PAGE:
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6 Ways to Stand Out in a World That Won't Shut Up There are super creative tactics some entrepreneurs use to get their brands and companies ahead.

By Andrew Medal Edited by Dan Bova

Opinions expressed by Entrepreneur contributors are their own.

skeeze | Pixabay

There are tactics to self-branding, content marketing and entrepreneurship that the general public just isn't aware of. It's true. I learn more and more every day when I network, read, write and test. There are super creative tactics some entrepreneurs use to get their brands and companies ahead.

Check out these stats from ACI, which explain every minute online:

  • Nearly 2.5 million pieces of content are shared on Facebook.
  • There are nearly 300,000 tweets
  • Nearly 220,000 new photos are posted on Instagram.
  • Users upload 72 hours of new video content on YouTube.
  • Nearly 50,000 apps are downloaded by Apple users.
  • More than 200 million emails are sent.
  • Amazon generates more than $80,000 in online sales.

Related: 5 Four-Letter Words That Persuade Customers

Richard Branson used stunts to build his brand. Ryan Holiday manipulates the media. Gary Vaynerchuk uses YouTube to get his message out, and continues to be an outspoken figure. How are you supposed to stand out with all of that happening?

1. Be creative.

Jason Fried of Basecamp is constantly on the lookout for the opportunity to create a publicity stunt. With all of the tech bubble and runaway valuation talk, he recently put out a press release showing off his company's billion-dollar valuation. But it was a total spoof (he did the same stunt in 2009) showing an "investor" giving him $1 for .00000001 percent of his company. Check out the release here. It was an awesome stunt then and now, and helps him stand out even more.

2. Use your story.

My column, "6 Life Hacks Learned in Prison That Will Maximize Your Productivity," enabled me to get picked up by TIME, Fox News and SF Gate. I was asked to be on numerous podcasts, speak to students at a local college and saw my personal website traffic explode. Everyone has a story. Figuring out how to use my story to my advantage has provided endless benefit.

3. Create a community.

Sujan Patel is killing it right now. His influence has grown tenfold, and his community has quadrupled "overnight." Here's his secret: he's been hosting dinners all over the world for the past few months. He meets with different marketers and entrepreneurs, and has started amassing a new following. Hands down, this has been the most effective strategy to build his community, and his efforts are paying off. His content is shared more, and has been regularly contributing to high-level media outlets.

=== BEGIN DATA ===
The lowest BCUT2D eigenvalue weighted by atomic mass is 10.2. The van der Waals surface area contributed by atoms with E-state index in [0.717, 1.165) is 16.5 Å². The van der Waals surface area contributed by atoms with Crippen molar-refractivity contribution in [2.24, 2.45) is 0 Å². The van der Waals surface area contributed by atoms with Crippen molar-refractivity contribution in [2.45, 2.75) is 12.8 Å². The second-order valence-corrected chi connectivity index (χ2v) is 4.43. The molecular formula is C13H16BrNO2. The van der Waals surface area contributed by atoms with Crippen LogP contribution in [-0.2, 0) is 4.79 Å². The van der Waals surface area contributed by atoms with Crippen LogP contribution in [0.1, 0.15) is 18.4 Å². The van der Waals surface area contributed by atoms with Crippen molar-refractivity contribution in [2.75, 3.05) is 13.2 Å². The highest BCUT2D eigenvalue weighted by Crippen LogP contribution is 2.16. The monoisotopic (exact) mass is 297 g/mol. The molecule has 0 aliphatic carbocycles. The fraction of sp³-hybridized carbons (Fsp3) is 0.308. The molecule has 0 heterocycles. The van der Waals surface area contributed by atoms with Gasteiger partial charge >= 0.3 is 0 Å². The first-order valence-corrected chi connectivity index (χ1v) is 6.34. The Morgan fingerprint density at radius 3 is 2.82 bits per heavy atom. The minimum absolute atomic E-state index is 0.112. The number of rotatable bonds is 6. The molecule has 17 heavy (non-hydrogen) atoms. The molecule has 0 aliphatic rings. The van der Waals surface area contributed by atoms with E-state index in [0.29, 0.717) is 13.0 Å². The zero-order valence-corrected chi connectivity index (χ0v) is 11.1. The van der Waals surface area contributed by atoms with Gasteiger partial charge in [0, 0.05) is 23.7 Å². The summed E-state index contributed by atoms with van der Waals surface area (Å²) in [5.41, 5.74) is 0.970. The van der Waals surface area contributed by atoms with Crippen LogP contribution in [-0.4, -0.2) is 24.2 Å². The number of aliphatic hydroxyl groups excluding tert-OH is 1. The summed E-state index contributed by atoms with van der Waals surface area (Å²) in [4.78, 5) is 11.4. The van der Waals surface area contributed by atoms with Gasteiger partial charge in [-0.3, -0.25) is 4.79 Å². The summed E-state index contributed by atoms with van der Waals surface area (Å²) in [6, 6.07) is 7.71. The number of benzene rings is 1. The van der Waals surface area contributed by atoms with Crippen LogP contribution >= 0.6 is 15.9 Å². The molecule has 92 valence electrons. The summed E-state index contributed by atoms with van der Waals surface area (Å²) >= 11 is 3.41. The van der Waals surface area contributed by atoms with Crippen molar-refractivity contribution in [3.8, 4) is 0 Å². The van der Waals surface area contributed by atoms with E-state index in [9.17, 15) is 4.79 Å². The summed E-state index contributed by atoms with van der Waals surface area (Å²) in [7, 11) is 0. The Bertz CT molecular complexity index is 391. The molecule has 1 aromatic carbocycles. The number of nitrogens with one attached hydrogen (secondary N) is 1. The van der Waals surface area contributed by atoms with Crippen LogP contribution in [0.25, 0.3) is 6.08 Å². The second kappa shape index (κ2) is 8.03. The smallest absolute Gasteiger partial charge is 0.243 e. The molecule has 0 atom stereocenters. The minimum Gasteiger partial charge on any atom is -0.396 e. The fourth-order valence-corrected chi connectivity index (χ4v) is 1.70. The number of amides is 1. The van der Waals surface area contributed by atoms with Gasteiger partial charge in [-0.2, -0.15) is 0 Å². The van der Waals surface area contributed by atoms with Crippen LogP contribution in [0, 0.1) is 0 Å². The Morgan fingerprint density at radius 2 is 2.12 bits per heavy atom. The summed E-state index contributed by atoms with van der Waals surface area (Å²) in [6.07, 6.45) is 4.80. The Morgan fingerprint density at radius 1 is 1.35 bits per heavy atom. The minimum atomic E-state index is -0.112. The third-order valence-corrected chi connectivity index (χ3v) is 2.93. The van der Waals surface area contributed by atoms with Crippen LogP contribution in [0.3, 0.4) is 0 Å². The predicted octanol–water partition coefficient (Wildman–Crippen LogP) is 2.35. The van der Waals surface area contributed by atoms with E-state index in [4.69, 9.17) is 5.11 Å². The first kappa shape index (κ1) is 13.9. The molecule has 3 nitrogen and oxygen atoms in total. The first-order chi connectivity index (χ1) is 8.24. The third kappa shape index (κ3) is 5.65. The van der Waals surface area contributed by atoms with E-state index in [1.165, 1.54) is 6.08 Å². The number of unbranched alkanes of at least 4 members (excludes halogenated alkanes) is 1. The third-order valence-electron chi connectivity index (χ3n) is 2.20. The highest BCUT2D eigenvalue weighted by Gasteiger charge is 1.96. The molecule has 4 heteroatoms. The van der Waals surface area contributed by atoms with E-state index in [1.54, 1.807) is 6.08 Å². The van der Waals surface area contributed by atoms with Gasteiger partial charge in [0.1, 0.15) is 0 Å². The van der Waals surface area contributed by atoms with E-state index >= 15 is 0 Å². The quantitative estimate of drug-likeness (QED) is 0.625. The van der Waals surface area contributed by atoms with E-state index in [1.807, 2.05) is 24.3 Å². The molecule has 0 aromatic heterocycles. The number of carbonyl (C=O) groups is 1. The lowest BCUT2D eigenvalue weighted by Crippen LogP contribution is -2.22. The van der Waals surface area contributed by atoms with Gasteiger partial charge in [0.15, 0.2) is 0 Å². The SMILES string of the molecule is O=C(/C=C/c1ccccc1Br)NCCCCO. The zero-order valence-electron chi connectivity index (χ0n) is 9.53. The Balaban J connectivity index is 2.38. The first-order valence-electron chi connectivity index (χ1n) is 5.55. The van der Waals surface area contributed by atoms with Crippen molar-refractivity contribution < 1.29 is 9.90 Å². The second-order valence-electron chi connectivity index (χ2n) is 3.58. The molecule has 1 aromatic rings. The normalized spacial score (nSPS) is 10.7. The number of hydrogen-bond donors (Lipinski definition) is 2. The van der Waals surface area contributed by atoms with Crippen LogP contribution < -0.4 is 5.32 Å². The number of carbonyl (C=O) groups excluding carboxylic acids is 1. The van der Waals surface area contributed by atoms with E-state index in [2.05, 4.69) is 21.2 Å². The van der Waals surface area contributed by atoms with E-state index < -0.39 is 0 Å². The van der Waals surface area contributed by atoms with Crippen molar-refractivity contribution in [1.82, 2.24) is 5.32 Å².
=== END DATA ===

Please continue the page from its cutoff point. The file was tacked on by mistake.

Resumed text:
I spoke to Ryan Hoover at Product Hunt recently, and his secret to Product Hunt's success was his community. The moral of the story is that community will help push your stuff forward and rise to the top. It's the bottom-up approach to standing out, and it's probably one of the most effective strategies.

Related: 7 Digital Marketing Trends to Watch Out for 2016

4. Take a stand online.

I'm big on prison reform. I volunteer with The Last Mile (I also designed its site!), and am working on a project that will help inmates get jobs. I'm pro entrepreneurship, and take a stand for entrepreneurs wherever I am online. I talk about both topics on LinkedIn, Quora, Facebook, Instagram, Medium and in my content online, podcasts, my personal website and blog.

5. Be everywhere.

Truth be told, I'm not a huge fan of Tai Lopez, but he's everywhere. I see him when I'm scrolling through Facebook or Instagram. I see him on YouTube. I see him doing guest blog posts and on high-level media outlets. He's everywhere.

Or, take the Fat Jewish. I saw him on the side of a freakin' bus for crying out loud. Same principle. If you do some of these other tasks effectively, being everywhere will help to increase your exposure tenfold.

6. Be consistent.

The other day, I met with Noah Kagan, founder of App Sumo and Sumo Me, to play chess, when I "let" him beat me. I was talking to him about creating a stronger community, and developing my platform. He told me, "Dude, just do it. Send out a short little email talking about things you like. And do them consistently. Choose a day. And commit yourself to that day, every week. People will start to expect it."

It's a busy, congested, saturated world online. Figuring out how to amplify your voice is not just important, but vital to creating a strong brand. I recommend starting with figuring out how you're unique, building your community and staying consistent. Good luck.

Related: 4 'Furious' Entrepreneurial Lessons I Learned From a YouTube Celebrity Named Pete

Andrew Medal

Entrepreneur & Angel Investor

Andrew Medal is the founder of The Paper Chase, which is a bi-weekly newsletter. He is an entrepreneur and angel investor.

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